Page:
According to Alaa Waly, head of the parliament’s housing committee:
“Such conditions include that the building’s horizontal expansion does not infringe on sites deemed heritage locations by the antiquities ministry. It must also not breach agriculture lands or the Nile banks that are restricted to be used for construction works.”
The housing ministry is expecting this law to remain in effect between six and 12 months after its executive regulations are published, given that it only aims to settle existing violations. Accordingly, requests to settle violations must be presented within three months of announcing the law’s regulatory framework document. Otherwise, violations will be subject to penalties set by the Unified Construction Law, which is still being finalized and expected to be approved by the parliament in 2019.
Few details of this law have been made public, such as giving more authority to the homeowners’ union over residents who do not abide by the property’s guidelines, setting a two-week limit to approve plots for construction works, and allowing the third-party licensing offices to grant developers construction licenses, while reducing municipality power in that respect.
Laws Improve Business
Creating an updated effective legislative environment for Egypt’s real estate sector will prove instrumental in protecting it against corruption, fraudulent contracts, and informal transactions, as well as ensuring accurate and comprehensive statistics that would help government and private sector when setting their investment plans.
One major benefit from implementing these new regulations will likely be that banks will find it easier to fund and offer mortgage services for more homeowners.
Seif Farag, a finance professor at Ain Shams University, comments:
“The problem under the current laws is that some locations are under the Tourism Development Authority, such as Ain Sokhna. And without the owner registering the unit, the bank will have to go through more bureaucracy than normal to ensure the loan-applicant is the real owner of the unit.”
Developers hope that these legislative reforms will result in the establishment of a database of Egypt’s real estate wealth. Egyptian Businessmen Association’s Fawzy sees that such a database will help the government draw a clearer picture of how much property in Egypt was bought for speculation, and generate more revenues out of the increasing real estate tax income.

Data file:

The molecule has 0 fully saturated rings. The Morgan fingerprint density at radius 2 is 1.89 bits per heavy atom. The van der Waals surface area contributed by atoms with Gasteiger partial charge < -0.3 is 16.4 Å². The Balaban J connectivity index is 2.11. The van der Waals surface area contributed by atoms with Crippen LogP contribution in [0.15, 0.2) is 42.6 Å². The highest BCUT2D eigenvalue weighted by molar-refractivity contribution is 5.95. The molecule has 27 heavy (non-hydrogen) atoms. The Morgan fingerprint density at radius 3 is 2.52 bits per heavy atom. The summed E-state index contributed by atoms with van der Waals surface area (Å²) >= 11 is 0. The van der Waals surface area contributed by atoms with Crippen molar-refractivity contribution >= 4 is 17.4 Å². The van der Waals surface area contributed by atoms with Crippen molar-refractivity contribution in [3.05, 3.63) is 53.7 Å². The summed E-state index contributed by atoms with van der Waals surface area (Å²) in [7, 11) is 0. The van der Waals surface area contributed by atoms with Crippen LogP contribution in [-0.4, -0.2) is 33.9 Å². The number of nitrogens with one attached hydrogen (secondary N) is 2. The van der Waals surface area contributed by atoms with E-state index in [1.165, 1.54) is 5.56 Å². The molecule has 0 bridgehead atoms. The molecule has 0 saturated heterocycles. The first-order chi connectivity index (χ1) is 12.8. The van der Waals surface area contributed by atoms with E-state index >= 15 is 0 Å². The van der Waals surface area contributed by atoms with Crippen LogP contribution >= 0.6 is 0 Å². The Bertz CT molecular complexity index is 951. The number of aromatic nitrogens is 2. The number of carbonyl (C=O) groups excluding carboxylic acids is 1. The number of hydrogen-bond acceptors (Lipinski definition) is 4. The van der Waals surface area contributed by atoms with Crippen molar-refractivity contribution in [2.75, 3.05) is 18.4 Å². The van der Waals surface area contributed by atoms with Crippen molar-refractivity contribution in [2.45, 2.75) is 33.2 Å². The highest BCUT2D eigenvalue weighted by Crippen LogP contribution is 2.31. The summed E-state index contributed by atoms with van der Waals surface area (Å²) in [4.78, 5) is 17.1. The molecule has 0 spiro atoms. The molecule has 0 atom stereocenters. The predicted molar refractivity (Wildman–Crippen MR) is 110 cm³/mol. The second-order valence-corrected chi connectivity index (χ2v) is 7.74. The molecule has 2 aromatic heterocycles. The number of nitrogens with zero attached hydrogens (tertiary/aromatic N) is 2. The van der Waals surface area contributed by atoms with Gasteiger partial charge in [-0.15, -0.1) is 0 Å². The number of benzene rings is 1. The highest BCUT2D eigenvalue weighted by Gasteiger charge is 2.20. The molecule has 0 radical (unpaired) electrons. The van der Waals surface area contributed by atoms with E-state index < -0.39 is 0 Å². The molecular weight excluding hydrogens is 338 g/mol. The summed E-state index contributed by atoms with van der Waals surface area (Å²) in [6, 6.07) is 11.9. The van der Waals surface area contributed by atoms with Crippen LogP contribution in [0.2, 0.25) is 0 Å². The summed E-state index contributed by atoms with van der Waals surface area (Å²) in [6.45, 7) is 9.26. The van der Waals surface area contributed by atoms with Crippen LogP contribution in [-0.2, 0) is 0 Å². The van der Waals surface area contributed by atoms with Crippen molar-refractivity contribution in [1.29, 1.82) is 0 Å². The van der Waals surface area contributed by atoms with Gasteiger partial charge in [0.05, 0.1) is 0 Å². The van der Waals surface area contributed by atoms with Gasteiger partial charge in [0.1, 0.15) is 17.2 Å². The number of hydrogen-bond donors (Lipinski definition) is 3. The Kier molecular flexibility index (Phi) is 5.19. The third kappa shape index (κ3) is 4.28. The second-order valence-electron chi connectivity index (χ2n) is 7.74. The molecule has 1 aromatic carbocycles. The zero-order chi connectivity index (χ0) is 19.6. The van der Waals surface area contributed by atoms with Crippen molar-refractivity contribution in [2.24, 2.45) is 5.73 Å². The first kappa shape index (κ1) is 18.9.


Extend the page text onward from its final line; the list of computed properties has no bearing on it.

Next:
Meanwhile, these new laws should help create another database that includes developers, government agencies, clients, and fund-raising agencies, and City Edge’s El Kady reckons that this database would classify each developer based on their previous successful track record and resources, adding:
“All this will ultimately help build a more up-to-date, and investment-friendly, real estate sector not just for local investment, but those coming from the region.”
Responding to Needs
Better laws will aid developers in their attempts to sell units to foreigners while attending international exhibitions and conferences. Moreover, Having such an updated legal framework should also help the government with its attempts to build smart cities, including the New Administrative Capital.
Head of the Real Estate Investment Division at the Federation of the Egyptian Chambers of Commerce (FEDCOC) Mamdouh Badr El-Din says:
“It; [the legislative framework], will help build Egypt’s real estate reputation abroad as a safe and fair place to invest in property in the region.”
Fawzy also agrees with El-Din’s statement, stating:
“We should not expect them to have the same expectations as Egyptian buyers, who are, more-or-less, forced to buy locally, foreigners have options in other countries.”
Such laws should also give more confidence to individual buyers, who can sometimes be skeptic and hesitant when buying properties, fearing that their signed contracts heavily favor developers.
Nafisa Hashem, first deputy to the Minister of Housing, said at a meeting with private developers in September:
“We did surveys that showed that the biggest complaint among buyers is that there are no laws that protect them too ensure they signed a balanced contract with the developer.”
“This is important, given that developers could exploit the current boom to scam potential buyers or considerably delayed delivery times, which were first entailed in the contracts.”